I have a C#-based system that works relatively well. It reads data from kafka, processes the data and then writes it out to MSSQL.
The kafka topic has been partitioned into 10 partitions - and after 2 years, the team is considering increasing the number of partitions because the cluster is showing signs of not managing the volumes anymore. (Volumes are large and increase every month).
My consumers have been implemented as windows services, where each service starts up one kafka consumer. We've installed 10 services - so that each service handles one partition.
This design works well and if 5 of the services are down, the consumer rebalances and the 5 remaining services will each handle 2 partitions.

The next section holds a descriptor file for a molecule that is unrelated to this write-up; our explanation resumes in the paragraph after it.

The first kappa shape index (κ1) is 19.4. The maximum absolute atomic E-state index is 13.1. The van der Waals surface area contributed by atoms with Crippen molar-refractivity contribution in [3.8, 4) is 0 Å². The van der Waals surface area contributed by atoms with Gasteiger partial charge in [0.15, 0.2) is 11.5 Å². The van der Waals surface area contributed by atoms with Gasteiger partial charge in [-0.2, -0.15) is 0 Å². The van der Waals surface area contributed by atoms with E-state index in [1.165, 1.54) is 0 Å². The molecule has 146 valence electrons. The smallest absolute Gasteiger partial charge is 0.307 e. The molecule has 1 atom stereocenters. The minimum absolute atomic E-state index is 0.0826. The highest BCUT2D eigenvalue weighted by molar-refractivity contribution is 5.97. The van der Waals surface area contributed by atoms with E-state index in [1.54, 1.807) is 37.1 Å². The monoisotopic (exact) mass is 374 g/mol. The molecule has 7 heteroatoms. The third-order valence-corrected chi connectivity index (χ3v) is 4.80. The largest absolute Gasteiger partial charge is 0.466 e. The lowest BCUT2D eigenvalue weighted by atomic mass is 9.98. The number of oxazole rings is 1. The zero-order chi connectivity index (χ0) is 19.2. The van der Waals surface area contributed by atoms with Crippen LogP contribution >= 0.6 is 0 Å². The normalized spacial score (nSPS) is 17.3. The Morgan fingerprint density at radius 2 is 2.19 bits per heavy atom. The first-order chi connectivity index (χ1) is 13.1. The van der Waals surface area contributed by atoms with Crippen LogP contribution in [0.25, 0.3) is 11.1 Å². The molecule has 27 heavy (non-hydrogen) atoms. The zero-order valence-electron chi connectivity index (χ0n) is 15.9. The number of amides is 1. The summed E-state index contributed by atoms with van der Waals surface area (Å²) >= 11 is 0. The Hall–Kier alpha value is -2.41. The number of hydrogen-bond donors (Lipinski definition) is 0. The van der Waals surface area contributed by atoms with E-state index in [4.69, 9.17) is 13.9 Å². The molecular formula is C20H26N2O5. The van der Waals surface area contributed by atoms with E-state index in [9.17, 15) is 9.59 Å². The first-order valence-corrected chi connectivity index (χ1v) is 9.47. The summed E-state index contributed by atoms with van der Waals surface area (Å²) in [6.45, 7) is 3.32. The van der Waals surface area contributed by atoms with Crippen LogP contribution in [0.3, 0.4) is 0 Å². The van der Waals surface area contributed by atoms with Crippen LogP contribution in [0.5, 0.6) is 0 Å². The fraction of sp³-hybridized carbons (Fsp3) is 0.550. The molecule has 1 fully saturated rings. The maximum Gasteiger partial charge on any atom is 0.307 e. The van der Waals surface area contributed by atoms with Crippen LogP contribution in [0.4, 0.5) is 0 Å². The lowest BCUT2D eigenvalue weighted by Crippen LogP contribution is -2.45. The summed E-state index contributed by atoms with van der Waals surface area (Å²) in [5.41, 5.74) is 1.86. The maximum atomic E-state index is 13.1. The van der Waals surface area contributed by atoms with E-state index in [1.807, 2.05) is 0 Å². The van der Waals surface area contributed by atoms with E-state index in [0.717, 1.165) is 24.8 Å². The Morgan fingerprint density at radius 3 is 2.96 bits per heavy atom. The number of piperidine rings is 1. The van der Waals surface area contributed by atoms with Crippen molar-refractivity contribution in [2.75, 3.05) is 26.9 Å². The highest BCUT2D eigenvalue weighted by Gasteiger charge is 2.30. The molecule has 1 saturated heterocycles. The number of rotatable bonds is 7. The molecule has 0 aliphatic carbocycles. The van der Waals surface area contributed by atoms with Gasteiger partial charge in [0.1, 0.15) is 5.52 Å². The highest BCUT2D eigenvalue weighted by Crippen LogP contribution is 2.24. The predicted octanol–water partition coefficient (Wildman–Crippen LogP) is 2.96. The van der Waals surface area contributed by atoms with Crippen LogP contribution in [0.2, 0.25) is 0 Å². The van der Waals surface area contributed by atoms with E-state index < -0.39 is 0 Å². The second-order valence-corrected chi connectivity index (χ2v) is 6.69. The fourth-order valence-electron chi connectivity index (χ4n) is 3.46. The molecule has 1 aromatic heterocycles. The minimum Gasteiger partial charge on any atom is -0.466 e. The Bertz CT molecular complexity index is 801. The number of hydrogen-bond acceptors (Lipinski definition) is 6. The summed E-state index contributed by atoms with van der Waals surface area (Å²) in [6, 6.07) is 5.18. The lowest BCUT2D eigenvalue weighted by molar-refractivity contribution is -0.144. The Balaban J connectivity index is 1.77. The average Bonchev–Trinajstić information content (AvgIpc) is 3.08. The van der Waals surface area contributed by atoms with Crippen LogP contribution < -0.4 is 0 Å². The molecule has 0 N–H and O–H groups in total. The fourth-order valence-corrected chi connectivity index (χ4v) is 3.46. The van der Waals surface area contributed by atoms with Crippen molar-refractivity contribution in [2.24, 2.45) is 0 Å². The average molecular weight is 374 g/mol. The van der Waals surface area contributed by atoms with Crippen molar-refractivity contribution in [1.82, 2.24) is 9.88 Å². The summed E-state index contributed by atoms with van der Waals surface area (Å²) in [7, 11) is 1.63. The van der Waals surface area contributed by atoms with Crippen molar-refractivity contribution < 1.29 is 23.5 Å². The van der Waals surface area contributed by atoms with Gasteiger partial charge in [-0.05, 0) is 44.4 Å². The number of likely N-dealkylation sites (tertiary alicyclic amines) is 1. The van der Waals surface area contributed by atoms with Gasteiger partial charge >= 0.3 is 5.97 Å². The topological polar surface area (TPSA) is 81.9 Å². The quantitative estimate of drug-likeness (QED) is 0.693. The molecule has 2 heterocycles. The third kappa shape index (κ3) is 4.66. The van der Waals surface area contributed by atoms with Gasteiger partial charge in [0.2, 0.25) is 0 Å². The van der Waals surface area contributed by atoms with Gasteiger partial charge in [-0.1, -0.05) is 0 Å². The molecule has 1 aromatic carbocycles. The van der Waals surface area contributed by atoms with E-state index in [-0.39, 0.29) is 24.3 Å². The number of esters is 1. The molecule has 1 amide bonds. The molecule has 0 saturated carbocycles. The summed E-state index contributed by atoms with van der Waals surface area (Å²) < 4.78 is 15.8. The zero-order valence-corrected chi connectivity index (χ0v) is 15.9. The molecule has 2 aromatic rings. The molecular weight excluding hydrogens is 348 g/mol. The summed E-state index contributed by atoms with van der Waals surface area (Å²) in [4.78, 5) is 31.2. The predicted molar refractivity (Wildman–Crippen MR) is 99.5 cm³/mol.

When the topics increase, I should be able to install and start a few extra consumers and everything should continue smoothly.
I'm starting to question whether I shouldn't change the design to have a single service start multiple KafkaReaders (basically multiple threads, each with a kafka consumer). If I do this - scaling would be easier, just configure the service to start more threads. (I would probably still run at least 2 services for redundancy, or in case I want to take one down.)
I have heard anecdotes though where people claim that multiple threads in the same service is slower on the kafka consume than multiple applications. I don't see why this would be the case, and in my case, I can get some nice savings in memory if I consolidate into a single service.
Is there any logical reason that you know of why running 10 threads in a single service would perform worse than running 10 services?
Either I'm missing some basic principle - or the anecdotes were just... inaccurate(?)...